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Analysis of Fruits and Vegetable Juices.


Neil Sengupta XII-H

The project aims to analyze the nutrient content of fruit and vegetable juices and evaluate their importance.

Proteins are large biological molecules consisting of one or more chains of amino acids. Proteins perform a vast array of functions within living organisms, including catalyzing metabolic reactions, replicating DNA, responding to stimuli, and transporting molecules from one location to another. Proteins differ from one another primarily in their sequence of amino acids. Like other biological macromolecules such as polysaccharides and nucleic acids, proteins are essential parts of organisms and participate in virtually every process within cells. Many proteins are enzymes that catalyze biochemical reactions and are vital to metabolism. Proteins also have structural or mechanical functions, such as actin and myosin in muscle and the proteins in the cytoskeleton, which form a system of scaffolding that maintains cell shape. Other proteins are important in cell signaling, immune responses, cell adhesion, and the cell cycle. Proteins are also necessary in animals' diets, since animals cannot synthesize all the amino acids they need and must obtain essential amino acids from food. Through the process of digestion, animals break down ingested protein into free amino acids that are then used in metabolism.

A carbohydrate is an organic compound comprising only carbon, hydrogen, and oxygen, usually with a hydrogen:oxygen atom ratio of 2:1 (as in water); in other words, with the empirical formula Cm(H2O)n (where m could be different from n). Carbohydrates are technically hydrates of carbon; structurally it is more accurate to view them as polyhydroxy aldehydes and ketones. Carbohydrates perform numerous roles in living organisms. Polysaccharides serve for the storage of energy (e.g., starch and glycogen), and as structural components (e.g., cellulose in plants and chitin in arthropods). The 5-carbon monosaccharide ribose is an important component of coenzymes (e.g., ATP, FAD, and NAD) and the backbone of the genetic molecule known as RNA. The related deoxyribose is a component of DNA. Saccharides and their derivatives include many other important biomolecules that play key roles in the immune system, fertilization, preventing pathogenesis, blood clotting, and development.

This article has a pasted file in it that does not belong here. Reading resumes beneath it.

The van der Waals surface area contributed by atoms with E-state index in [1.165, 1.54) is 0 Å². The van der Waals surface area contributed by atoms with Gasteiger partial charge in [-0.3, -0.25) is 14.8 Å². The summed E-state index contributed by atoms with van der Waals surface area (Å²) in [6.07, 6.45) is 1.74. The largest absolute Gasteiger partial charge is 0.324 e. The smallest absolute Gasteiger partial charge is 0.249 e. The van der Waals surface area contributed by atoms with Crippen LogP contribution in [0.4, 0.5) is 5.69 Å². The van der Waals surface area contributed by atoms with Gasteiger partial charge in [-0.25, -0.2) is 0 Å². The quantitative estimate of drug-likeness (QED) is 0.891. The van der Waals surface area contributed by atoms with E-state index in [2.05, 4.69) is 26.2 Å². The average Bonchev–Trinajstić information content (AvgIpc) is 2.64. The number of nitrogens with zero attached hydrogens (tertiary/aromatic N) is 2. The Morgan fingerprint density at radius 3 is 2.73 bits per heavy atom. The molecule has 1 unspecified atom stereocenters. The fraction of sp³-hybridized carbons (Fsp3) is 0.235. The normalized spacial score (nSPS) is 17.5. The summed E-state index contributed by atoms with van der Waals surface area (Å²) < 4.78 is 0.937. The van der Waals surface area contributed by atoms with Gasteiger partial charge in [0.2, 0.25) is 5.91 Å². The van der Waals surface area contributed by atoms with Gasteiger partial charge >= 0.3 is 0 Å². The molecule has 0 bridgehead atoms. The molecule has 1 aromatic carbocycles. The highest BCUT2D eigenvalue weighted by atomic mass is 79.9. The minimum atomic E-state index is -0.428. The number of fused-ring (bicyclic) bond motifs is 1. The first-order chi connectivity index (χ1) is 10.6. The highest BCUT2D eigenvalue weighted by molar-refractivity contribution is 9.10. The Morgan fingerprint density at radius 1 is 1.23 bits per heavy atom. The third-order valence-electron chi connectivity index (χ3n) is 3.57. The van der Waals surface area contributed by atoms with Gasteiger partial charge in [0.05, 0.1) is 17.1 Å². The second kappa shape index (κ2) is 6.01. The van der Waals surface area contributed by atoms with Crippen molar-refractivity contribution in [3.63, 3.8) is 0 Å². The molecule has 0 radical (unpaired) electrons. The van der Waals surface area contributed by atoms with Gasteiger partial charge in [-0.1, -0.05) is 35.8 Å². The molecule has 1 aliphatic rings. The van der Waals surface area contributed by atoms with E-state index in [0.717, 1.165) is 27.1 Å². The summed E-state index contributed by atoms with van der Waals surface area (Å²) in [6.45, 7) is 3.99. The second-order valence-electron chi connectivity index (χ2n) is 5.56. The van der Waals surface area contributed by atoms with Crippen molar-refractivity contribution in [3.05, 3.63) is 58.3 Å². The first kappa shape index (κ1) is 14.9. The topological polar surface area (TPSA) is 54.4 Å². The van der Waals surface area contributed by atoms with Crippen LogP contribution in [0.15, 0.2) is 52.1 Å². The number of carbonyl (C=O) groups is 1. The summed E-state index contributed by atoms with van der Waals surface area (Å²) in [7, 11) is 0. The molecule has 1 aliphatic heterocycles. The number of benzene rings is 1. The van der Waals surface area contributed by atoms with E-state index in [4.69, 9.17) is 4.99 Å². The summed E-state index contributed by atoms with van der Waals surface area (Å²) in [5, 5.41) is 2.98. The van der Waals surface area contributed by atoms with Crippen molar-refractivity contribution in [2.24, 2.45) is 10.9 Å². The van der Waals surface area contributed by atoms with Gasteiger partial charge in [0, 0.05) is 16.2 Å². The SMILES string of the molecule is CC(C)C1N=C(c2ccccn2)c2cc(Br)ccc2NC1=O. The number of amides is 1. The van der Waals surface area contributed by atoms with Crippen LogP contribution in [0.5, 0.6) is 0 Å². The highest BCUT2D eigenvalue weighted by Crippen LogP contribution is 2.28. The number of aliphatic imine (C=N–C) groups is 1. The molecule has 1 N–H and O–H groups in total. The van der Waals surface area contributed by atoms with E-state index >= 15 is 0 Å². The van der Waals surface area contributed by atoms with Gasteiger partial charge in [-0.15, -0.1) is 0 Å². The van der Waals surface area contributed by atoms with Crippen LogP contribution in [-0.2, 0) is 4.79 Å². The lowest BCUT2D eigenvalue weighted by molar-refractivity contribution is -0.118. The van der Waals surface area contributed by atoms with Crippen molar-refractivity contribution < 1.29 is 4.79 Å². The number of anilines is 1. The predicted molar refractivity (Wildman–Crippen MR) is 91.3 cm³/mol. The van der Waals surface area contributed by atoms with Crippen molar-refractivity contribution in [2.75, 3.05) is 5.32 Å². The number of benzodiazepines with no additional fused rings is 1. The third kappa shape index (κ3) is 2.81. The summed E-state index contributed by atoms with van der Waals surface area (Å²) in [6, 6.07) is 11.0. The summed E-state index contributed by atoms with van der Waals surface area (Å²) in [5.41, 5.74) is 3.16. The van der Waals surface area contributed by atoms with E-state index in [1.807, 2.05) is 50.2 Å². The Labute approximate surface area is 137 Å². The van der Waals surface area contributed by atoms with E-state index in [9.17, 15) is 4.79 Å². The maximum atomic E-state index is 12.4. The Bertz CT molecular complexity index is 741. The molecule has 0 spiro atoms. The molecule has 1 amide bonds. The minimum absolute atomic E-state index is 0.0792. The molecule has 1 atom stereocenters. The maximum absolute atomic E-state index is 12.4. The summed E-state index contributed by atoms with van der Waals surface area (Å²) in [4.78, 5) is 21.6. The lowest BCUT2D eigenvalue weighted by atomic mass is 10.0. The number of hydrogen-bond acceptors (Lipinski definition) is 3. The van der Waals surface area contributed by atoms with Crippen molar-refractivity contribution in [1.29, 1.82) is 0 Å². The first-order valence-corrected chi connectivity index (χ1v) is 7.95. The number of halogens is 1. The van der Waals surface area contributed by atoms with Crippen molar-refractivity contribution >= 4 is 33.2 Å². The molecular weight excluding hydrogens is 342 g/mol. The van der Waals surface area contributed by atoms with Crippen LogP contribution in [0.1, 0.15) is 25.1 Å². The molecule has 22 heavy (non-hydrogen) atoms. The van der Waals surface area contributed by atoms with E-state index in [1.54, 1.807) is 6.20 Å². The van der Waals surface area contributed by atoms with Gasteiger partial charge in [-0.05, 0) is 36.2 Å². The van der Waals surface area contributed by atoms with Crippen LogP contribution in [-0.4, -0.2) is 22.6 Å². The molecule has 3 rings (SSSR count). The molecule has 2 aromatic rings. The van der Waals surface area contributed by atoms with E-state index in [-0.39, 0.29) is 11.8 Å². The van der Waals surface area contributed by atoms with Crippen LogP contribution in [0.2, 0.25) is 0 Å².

Starch or amylum is a carbohydrate consisting of a large number of glucose units joined by glycosidic bonds. This polysaccharide is produced by most green plants as an energy store. However, in the Asteraceae, starch is replaced by the fructan inulin. It is the most common carbohydrate in the human diet and is contained in large amounts in such staple foods as potatoes, wheat, maize (corn), rice, and cassava.

Pure starch is a white, tasteless and odorless powder that is insoluble in cold water or alcohol. It consists of two types of molecules: the linear andhelical amylose and the branched amylopectin.

Starch is processed to produce many of the sugars in processed foods. Dissolving starch in warm water gives wheatpaste, which can be used as a thickening, stiffening or gluing agent.

Many sodium compounds are useful, such as sodium hydroxide (lye) for soap-making, and sodium chloride for use as a deicing agent and a nutrient (edible salt). Sodium is an essential element for all animals and some plants. In animals, sodium ions are used against potassium ions tobuild up charges on cell membranes, allowing transmission of nerve impulses when the charge is dissipated. The consequent need of animals for sodium causes it to be classified as a dietary inorganic macro-mineral. In humans, sodium is an essential nutrient that regulates blood volume, blood pressure, osmotic equilibrium and pH; the minimum physiological requirement for sodium is 500 milligrams per day. Sodium chloride is the principal source of sodium in the diet, and is used as seasoning and preservative, such as for pickling and jerky; most of it comes from processed foods. Sodium is also important in neuron function and osmoregulation between cells and + + [53] the extracellular fluid, their distribution mediated in all animals by Na /K -ATPase; hence, sodium is the most prominent cation in extracellular fluid. In plants, sodium is a micronutrient that aids in metabolism, specifically in regeneration [55] of phosphoenolpyruvate and synthesis of chlorophyll. In others, it substitutes for potassium in several roles, such as maintaining turgor pressure and aiding in the opening and closing of stomata.]